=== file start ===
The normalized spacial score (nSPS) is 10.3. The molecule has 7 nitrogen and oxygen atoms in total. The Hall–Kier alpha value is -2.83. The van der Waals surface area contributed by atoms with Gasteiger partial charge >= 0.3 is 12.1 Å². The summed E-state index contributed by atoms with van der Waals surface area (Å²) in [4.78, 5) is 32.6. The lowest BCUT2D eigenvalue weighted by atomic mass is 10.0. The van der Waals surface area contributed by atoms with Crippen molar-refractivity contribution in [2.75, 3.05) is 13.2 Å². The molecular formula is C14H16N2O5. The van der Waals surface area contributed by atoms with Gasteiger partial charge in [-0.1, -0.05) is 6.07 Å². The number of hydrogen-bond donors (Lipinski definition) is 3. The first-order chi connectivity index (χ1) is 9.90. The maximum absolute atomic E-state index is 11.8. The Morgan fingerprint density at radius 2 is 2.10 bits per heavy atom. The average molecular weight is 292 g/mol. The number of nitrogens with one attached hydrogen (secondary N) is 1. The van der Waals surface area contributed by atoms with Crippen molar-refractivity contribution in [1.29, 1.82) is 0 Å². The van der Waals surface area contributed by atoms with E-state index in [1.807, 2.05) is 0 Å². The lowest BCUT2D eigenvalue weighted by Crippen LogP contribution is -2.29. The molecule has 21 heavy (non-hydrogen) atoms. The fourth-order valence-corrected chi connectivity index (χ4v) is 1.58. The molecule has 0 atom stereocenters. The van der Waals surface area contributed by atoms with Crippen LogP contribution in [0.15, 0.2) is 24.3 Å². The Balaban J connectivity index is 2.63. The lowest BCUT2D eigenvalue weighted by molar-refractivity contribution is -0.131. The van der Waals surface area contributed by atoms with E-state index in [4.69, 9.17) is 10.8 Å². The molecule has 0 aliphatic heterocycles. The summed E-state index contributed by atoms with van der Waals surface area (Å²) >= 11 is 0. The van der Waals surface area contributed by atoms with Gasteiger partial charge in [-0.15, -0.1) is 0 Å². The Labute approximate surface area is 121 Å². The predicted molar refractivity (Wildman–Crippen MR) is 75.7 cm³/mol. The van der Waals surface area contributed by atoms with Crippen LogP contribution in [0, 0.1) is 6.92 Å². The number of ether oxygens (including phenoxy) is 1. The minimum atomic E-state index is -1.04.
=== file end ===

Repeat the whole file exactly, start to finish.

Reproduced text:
The normalized spacial score (nSPS) is 10.3. The molecule has 7 nitrogen and oxygen atoms in total. The Hall–Kier alpha value is -2.83. The van der Waals surface area contributed by atoms with Gasteiger partial charge >= 0.3 is 12.1 Å². The summed E-state index contributed by atoms with van der Waals surface area (Å²) in [4.78, 5) is 32.6. The lowest BCUT2D eigenvalue weighted by atomic mass is 10.0. The van der Waals surface area contributed by atoms with Crippen molar-refractivity contribution in [2.75, 3.05) is 13.2 Å². The molecular formula is C14H16N2O5. The van der Waals surface area contributed by atoms with Gasteiger partial charge in [-0.1, -0.05) is 6.07 Å². The number of hydrogen-bond donors (Lipinski definition) is 3. The first-order chi connectivity index (χ1) is 9.90. The maximum absolute atomic E-state index is 11.8. The Morgan fingerprint density at radius 2 is 2.10 bits per heavy atom. The average molecular weight is 292 g/mol. The number of nitrogens with one attached hydrogen (secondary N) is 1. The van der Waals surface area contributed by atoms with Crippen molar-refractivity contribution in [1.29, 1.82) is 0 Å². The van der Waals surface area contributed by atoms with E-state index in [1.807, 2.05) is 0 Å². The lowest BCUT2D eigenvalue weighted by Crippen LogP contribution is -2.29. The molecule has 21 heavy (non-hydrogen) atoms. The fourth-order valence-corrected chi connectivity index (χ4v) is 1.58. The molecule has 0 atom stereocenters. The van der Waals surface area contributed by atoms with Crippen LogP contribution in [0.15, 0.2) is 24.3 Å². The Balaban J connectivity index is 2.63. The lowest BCUT2D eigenvalue weighted by molar-refractivity contribution is -0.131. The van der Waals surface area contributed by atoms with E-state index in [4.69, 9.17) is 10.8 Å². The molecule has 0 aliphatic heterocycles. The summed E-state index contributed by atoms with van der Waals surface area (Å²) >= 11 is 0. The van der Waals surface area contributed by atoms with Gasteiger partial charge in [-0.15, -0.1) is 0 Å². The Labute approximate surface area is 121 Å². The predicted molar refractivity (Wildman–Crippen MR) is 75.7 cm³/mol. The van der Waals surface area contributed by atoms with Crippen LogP contribution in [0, 0.1) is 6.92 Å². The number of ether oxygens (including phenoxy) is 1. The minimum atomic E-state index is -1.04.